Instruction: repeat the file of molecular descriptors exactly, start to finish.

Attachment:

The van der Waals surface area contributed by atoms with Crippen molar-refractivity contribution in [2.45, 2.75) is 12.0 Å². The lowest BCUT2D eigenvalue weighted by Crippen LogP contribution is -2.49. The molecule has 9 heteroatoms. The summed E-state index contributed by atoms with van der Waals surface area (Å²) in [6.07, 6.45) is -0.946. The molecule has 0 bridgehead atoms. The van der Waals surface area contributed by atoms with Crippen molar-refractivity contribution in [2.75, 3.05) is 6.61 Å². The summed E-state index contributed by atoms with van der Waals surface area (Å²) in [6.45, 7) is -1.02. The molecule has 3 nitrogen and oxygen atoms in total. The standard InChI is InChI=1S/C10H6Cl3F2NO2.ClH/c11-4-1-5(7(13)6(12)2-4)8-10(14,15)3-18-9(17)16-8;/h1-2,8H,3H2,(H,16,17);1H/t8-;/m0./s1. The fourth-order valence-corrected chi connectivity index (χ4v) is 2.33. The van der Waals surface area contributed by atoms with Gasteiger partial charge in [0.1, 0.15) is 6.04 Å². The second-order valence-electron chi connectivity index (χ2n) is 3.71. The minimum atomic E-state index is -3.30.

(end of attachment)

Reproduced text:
The van der Waals surface area contributed by atoms with Crippen molar-refractivity contribution in [2.45, 2.75) is 12.0 Å². The lowest BCUT2D eigenvalue weighted by Crippen LogP contribution is -2.49. The molecule has 9 heteroatoms. The summed E-state index contributed by atoms with van der Waals surface area (Å²) in [6.07, 6.45) is -0.946. The molecule has 0 bridgehead atoms. The van der Waals surface area contributed by atoms with Crippen molar-refractivity contribution in [2.75, 3.05) is 6.61 Å². The summed E-state index contributed by atoms with van der Waals surface area (Å²) in [6.45, 7) is -1.02. The molecule has 3 nitrogen and oxygen atoms in total. The standard InChI is InChI=1S/C10H6Cl3F2NO2.ClH/c11-4-1-5(7(13)6(12)2-4)8-10(14,15)3-18-9(17)16-8;/h1-2,8H,3H2,(H,16,17);1H/t8-;/m0./s1. The fourth-order valence-corrected chi connectivity index (χ4v) is 2.33. The van der Waals surface area contributed by atoms with Gasteiger partial charge in [0.1, 0.15) is 6.04 Å². The second-order valence-electron chi connectivity index (χ2n) is 3.71. The minimum atomic E-state index is -3.30.